The changing face of a construction project makes it hard, but always worth it.
We’ve all been there. Feel like your on top of everything and then the goal posts change. This usually happens daily on a construction project. Its no easy feat to stay organised and keep your team productive when you rely on so many variables. In my own experience the biggest pain point for every project was the installation of cable markers, but we’ll get to that soon.
Other trades need to complete their work before you can start. Your workforce needs to be on time, focused and competent. Materials need to be onsite and correct for their use. Tools and equipment need to be in good condition and available. Sometimes the weather plays a part. Honestly the list can go on and on.
The key is all the small systems
The key to a successful day is to ensure you have a system in place for all the activities that you control. A system doesn’t have to be a complicated series of tasks. Its can be a simple one or two step process, or even a question you ask yourself, that is triggered every time an event occurs or you start a new task.
You already have systems you use in your everyday life without ever giving it a second thought. Its how you get through your morning routine or make your breakfast and never once have to think about what you’re doing next. Systems become second nature when you use them regularly. We then call them habits.
Write it down
Its straight forward but sitting down and writing out all your little tasks and the best way to tackle them is the first step into becoming a streamlined, less stressed operator.
To be organised you need to stay one step ahead and during my years as a construction supervisor I learnt early on that if you weren’t looking forward and planning for the events for tomorrow, next week and even the following months then you were waiting for disaster.
An example of a simple system I used was when ever I was planning for a new task in our schedule I’d ask myself the same set of questions every time. We all know them. The Whos, whats, whens , wheres and hows.
Who needs to be involved?; is the team I need to undertake the task and who needs to be involved in organising the task beforehand? Who do I need to get more information from or seek approval from in order to move forward?
What do we need?; materials, equipment, plant, sub contractors, permits, approvals etc. What could hold us up or delay our start.
When? do we need to be there? do we have access? can we setup? do we need to be finished by?
Where? is it? do we source our materials.? do we source our plant and equipment from?
How? – are we going to complete the task? -much time, materials, labour has been allowed for?
The most important question
The simple system of questions I used above was just a prompt that quite clearly led into a lot of planning and other little systems but I found it quite helpful to overcome the feeling of not knowing where to start when there is a lot to think about. Before you know it you have a list of tasks before you that need executing.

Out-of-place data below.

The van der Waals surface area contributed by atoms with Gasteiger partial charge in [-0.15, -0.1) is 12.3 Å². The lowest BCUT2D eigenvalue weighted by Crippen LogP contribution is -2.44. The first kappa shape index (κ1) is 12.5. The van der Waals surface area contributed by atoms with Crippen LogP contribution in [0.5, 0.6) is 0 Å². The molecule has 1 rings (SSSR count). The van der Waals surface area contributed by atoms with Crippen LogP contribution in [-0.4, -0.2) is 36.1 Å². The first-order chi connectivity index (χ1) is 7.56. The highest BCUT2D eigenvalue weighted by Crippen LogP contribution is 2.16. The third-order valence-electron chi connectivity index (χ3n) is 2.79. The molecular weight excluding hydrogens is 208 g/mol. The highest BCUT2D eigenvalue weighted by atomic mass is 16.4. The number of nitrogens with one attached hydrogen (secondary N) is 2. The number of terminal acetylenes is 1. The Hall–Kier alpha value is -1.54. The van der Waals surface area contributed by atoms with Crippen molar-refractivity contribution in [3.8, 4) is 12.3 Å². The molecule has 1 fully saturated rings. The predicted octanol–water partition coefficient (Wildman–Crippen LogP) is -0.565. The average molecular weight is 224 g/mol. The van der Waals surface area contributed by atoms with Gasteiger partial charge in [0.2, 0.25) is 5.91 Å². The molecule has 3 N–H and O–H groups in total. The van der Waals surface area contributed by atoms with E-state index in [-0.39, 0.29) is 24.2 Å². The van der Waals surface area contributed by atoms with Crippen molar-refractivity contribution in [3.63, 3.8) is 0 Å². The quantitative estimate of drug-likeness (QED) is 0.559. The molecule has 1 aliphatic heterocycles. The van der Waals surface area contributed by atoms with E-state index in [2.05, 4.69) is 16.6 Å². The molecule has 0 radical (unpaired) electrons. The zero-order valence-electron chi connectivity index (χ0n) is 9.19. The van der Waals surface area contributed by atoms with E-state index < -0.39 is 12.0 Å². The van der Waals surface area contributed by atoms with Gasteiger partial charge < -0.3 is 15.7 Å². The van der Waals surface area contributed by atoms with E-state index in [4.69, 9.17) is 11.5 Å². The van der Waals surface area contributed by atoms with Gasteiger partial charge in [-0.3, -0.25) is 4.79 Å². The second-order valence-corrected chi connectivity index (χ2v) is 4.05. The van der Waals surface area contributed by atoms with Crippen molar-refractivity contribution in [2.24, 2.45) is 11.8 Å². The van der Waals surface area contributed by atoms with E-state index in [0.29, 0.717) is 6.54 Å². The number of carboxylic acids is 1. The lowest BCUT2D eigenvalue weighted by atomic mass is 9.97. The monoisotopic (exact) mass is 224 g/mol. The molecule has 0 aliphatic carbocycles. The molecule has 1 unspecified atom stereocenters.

The most important question of all comes once you have completed the task. What can we improve for next time?
NO matter how organised you are its unlikely everything will go to plan. Like we said there are too many variables. Learning from the past means actually contemplating these events and writing down possible solutions.
Everything can be improved
Even if everything went smoothly and your planning was spot on it doesn’t mean it cant be improved upon. Asking myself the question “What can we improve for next time? ” actually led me to starting Base Labels.
Our whole business was built around the fact that I wanted to improve how we ordered, received and installed the 1000’s of cable markers that went into building the plant and equipment in the multi million dollar mining projects I was apart of. I saw too much wasted time in the whole process.
I’m sure many people in the industry know it well. Thousands of uniquely identified labels delivered unorganised in bags, taped together in bundles or strung together on a cable tie. When the order got to site we wasted time checking that everything was accounted for, wasted time and space sorting them into some sort of format. Wasted time tryingt o find the required labels for a particular section. We Wasted time double (or triple) checking if labels had already been installed or if we’d lost them. And also Wasted time and money reordering labels twice or sometimes 3 times.
I couldn’t believe it was the 21st century and this kind of thing was acceptable. We had all the information needed to make this a seamless process but it was far from that. I searched around to all the suppliers I could contact to see if any of them could offer a better solution. They said “That’s how it’s done”.
Let’s do it better- the new standard in cable markers
I decided to work out a way to improve all the little reasons we were wasting resources. When you order cable markers from Base Labels Australia we guarantee;
- You won’t waste time or workspace sorting your cable markers
- No more wasted time checking off and counting labels when receiving your cable markers
- You won’t waste time seeing if they were installed or who installed your cable markers
- You won’t waste money reordering cable markers because they couldn’t be tracked down.
It all started with a simple system a long time ago but now your labels are in good hands. At Base Labels Australia, we are the new standard. We do it better. See for yourself!